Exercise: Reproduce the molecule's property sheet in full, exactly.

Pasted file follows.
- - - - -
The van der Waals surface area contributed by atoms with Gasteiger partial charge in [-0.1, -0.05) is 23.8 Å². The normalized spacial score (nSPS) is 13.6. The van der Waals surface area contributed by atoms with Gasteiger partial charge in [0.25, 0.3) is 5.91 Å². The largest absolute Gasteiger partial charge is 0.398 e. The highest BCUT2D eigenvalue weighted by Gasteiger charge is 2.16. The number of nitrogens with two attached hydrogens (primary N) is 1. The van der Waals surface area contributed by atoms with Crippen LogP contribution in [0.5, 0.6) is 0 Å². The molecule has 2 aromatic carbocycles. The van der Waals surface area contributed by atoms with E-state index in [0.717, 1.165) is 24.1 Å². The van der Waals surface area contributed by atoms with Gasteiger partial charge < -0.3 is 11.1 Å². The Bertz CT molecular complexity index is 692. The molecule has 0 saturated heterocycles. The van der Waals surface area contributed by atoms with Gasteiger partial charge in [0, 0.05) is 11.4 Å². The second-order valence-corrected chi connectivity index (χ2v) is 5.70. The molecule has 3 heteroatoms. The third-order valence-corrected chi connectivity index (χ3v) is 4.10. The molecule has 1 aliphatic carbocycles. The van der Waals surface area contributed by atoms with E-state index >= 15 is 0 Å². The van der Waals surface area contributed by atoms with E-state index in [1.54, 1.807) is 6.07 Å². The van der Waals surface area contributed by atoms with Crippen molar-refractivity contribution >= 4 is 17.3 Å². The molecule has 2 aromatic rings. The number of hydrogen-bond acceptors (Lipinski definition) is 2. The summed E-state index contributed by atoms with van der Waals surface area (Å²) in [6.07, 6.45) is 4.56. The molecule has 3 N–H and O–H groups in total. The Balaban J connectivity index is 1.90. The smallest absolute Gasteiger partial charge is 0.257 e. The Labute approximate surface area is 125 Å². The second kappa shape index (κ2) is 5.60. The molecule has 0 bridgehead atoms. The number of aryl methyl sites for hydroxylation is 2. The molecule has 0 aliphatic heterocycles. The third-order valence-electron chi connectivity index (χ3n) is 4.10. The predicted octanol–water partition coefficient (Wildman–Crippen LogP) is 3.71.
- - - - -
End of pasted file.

The van der Waals surface area contributed by atoms with Gasteiger partial charge in [-0.1, -0.05) is 23.8 Å². The normalized spacial score (nSPS) is 13.6. The van der Waals surface area contributed by atoms with Gasteiger partial charge in [0.25, 0.3) is 5.91 Å². The largest absolute Gasteiger partial charge is 0.398 e. The highest BCUT2D eigenvalue weighted by Gasteiger charge is 2.16. The number of nitrogens with two attached hydrogens (primary N) is 1. The van der Waals surface area contributed by atoms with Crippen LogP contribution in [0.5, 0.6) is 0 Å². The molecule has 2 aromatic carbocycles. The van der Waals surface area contributed by atoms with E-state index in [0.717, 1.165) is 24.1 Å². The van der Waals surface area contributed by atoms with Gasteiger partial charge < -0.3 is 11.1 Å². The Bertz CT molecular complexity index is 692. The molecule has 0 saturated heterocycles. The van der Waals surface area contributed by atoms with Gasteiger partial charge in [0, 0.05) is 11.4 Å². The second-order valence-corrected chi connectivity index (χ2v) is 5.70. The molecule has 3 heteroatoms. The third-order valence-corrected chi connectivity index (χ3v) is 4.10. The molecule has 1 aliphatic carbocycles. The van der Waals surface area contributed by atoms with E-state index >= 15 is 0 Å². The van der Waals surface area contributed by atoms with E-state index in [1.54, 1.807) is 6.07 Å². The van der Waals surface area contributed by atoms with Crippen molar-refractivity contribution >= 4 is 17.3 Å². The molecule has 2 aromatic rings. The number of hydrogen-bond acceptors (Lipinski definition) is 2. The summed E-state index contributed by atoms with van der Waals surface area (Å²) in [6.07, 6.45) is 4.56. The molecule has 3 N–H and O–H groups in total. The Balaban J connectivity index is 1.90. The smallest absolute Gasteiger partial charge is 0.257 e. The Labute approximate surface area is 125 Å². The second kappa shape index (κ2) is 5.60. The molecule has 0 bridgehead atoms. The number of aryl methyl sites for hydroxylation is 2. The molecule has 0 aliphatic heterocycles. The third-order valence-electron chi connectivity index (χ3n) is 4.10. The predicted octanol–water partition coefficient (Wildman–Crippen LogP) is 3.71.